South Boston News & Record
and Mecklenburg Sun
12/17/14 - 8:24 am
Trustees argue over call to oust Bullock, Thornton; lawyer intervenes
12/17/14 - 8:22 am
Nunn named recipient of Kathleen Walker Lifetime Achievement Award
12/17/14 - 8:21 am
12/18/14 - 7:39 am
Face Person Saturday in final tuneup before Classic
- More A&E
The poppy story
SoVaNow.com / May 21, 2014
Memorial Day, May 26, is just a few days away when many patriotic citizens will purchase and proudly wear the customary, bright red poppy in honor of the solemn occasion. Sadly though, far too many do not fully know this tradition, which honors our military men who made the supreme sacrifice.
The poppy is our way of showing respect and remembrance for all fighting men who have given their lives in defense of America. Originally, the poppy was to honor the veterans of WWI, but was made the standard symbol through a poem written by Lieutenant Colonel John M. McCray in 1915 about a cemetery in Waregem, Belgium, where 368 brave Americans are buried. The cemetery is Flanders Field, and the poem was widely known and read when most of today’s senior citizens were young and in grade school. Unfortunately, it has been overlooked during recent years, and for that reason I feel it to be worthy of repeating here today:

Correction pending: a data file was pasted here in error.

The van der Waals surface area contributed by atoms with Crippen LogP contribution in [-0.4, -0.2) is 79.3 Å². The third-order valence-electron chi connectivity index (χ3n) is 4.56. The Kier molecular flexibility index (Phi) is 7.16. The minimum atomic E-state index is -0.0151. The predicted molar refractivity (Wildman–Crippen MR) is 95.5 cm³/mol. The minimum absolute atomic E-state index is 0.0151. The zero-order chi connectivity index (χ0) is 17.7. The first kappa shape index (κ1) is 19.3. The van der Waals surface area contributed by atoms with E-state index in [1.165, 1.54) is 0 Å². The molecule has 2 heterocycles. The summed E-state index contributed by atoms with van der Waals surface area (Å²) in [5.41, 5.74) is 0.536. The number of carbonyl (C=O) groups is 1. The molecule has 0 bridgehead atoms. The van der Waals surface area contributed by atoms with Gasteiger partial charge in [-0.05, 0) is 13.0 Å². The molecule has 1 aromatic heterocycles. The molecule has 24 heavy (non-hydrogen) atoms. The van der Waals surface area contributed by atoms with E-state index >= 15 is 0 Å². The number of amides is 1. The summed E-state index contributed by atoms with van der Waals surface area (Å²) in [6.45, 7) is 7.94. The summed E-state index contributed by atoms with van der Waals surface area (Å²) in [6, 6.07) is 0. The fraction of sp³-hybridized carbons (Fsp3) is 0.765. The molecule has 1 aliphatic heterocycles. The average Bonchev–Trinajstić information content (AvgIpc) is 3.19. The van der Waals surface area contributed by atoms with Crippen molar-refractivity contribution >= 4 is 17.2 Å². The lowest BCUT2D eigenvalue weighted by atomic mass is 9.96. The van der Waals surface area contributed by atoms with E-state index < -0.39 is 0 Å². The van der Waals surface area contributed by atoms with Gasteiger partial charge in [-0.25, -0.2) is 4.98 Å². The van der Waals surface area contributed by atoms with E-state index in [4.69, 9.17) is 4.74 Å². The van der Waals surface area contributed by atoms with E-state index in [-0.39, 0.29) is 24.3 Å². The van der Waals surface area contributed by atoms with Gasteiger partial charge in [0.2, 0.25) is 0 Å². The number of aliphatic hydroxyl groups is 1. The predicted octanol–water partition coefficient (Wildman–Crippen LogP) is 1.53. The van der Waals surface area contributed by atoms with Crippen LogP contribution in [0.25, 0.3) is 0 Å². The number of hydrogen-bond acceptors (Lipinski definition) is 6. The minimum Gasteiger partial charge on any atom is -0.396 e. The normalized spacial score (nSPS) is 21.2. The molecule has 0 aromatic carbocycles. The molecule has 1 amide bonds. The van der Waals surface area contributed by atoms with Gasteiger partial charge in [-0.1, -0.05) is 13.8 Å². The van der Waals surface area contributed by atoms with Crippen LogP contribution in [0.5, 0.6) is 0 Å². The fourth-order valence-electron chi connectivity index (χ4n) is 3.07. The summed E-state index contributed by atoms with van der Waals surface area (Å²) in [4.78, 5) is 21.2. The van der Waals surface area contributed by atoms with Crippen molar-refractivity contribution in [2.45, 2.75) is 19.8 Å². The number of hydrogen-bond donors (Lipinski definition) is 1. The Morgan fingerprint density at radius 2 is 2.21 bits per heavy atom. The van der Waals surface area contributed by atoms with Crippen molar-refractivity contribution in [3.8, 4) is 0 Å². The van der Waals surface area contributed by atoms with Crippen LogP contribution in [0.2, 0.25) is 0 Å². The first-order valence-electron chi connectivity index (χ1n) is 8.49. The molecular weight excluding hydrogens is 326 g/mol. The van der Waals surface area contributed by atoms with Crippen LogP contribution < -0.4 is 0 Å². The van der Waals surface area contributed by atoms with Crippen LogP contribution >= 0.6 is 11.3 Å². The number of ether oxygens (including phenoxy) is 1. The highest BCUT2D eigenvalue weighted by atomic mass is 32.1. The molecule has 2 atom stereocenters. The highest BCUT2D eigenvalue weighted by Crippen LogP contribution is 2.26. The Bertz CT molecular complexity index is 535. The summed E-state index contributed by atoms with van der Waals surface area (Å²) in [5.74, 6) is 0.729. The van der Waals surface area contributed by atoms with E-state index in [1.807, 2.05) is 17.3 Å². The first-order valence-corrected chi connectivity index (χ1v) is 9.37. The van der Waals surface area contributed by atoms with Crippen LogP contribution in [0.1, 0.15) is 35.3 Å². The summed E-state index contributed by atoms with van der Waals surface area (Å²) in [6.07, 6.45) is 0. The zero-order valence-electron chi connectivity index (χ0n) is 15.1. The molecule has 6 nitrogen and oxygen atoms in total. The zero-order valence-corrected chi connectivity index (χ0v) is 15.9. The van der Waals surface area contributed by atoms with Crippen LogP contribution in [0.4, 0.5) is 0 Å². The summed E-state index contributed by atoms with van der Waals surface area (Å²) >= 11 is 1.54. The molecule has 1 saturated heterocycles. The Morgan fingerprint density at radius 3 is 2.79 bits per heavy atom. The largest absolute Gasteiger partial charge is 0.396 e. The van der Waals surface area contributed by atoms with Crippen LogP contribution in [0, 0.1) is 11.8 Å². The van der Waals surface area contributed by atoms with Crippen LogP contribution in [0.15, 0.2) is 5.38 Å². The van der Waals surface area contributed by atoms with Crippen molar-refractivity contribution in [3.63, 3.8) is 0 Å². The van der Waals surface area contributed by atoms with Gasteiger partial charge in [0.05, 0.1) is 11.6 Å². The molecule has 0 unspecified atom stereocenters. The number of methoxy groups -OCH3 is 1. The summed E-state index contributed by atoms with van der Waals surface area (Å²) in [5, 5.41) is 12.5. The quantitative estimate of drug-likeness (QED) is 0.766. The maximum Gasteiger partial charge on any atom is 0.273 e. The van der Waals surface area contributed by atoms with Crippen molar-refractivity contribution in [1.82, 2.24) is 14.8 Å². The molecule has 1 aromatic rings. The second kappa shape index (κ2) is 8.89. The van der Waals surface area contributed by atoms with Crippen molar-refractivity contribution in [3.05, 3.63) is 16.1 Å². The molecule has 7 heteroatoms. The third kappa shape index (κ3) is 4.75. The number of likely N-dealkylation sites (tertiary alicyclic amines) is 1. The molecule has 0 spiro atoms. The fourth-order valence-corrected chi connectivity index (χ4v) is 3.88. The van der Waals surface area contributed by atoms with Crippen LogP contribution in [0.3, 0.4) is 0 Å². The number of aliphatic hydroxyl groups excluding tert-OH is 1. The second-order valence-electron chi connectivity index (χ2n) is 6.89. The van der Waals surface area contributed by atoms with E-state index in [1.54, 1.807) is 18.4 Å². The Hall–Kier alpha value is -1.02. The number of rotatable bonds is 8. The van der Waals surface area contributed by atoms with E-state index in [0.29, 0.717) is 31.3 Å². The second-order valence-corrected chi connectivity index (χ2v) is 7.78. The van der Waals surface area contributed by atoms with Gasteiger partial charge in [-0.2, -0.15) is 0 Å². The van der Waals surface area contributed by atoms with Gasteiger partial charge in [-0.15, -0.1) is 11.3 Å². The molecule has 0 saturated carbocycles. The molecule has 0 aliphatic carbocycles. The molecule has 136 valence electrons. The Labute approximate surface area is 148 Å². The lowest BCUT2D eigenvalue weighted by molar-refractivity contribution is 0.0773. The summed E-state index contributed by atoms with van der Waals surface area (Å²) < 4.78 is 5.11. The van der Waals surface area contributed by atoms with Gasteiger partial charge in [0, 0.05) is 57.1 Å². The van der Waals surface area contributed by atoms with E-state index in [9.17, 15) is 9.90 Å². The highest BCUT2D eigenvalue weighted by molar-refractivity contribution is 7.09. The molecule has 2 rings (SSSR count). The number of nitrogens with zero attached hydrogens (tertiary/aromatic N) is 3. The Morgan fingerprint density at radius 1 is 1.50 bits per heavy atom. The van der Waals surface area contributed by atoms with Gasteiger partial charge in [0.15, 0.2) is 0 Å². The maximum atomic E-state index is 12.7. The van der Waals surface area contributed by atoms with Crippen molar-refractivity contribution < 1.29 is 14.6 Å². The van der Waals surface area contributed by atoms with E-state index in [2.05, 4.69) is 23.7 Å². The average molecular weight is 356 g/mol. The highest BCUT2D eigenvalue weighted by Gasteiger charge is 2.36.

IN FLANDERS FIELDS
In Flanders Fields the poppies blow
Between the crosses row on row
That mark our place; and in the sky
The larks, still bravely singing, fly
Scarce heard amid the guns below.
We are the Dead. Short days ago
We lived, felt dawn, saw sunset glow,
Loved and were loved, and now we lie
In Flanders fields
Take up our quarrel and with the foe:
To you from failing hands we throw
The torch; be yours to hold high.
If ye break faith with us who die
We shall not sleep, though poppies grow
In Flanders fields.
If you haven’t bought your poppy, please do, and put in a few extra dollars to benefit the American Legion and American Legion Auxiliary. The poppies are made by veterans.
May God bless those who gave their lives in defense, and may God continue to bless the United States of America.
B. DALE WILSON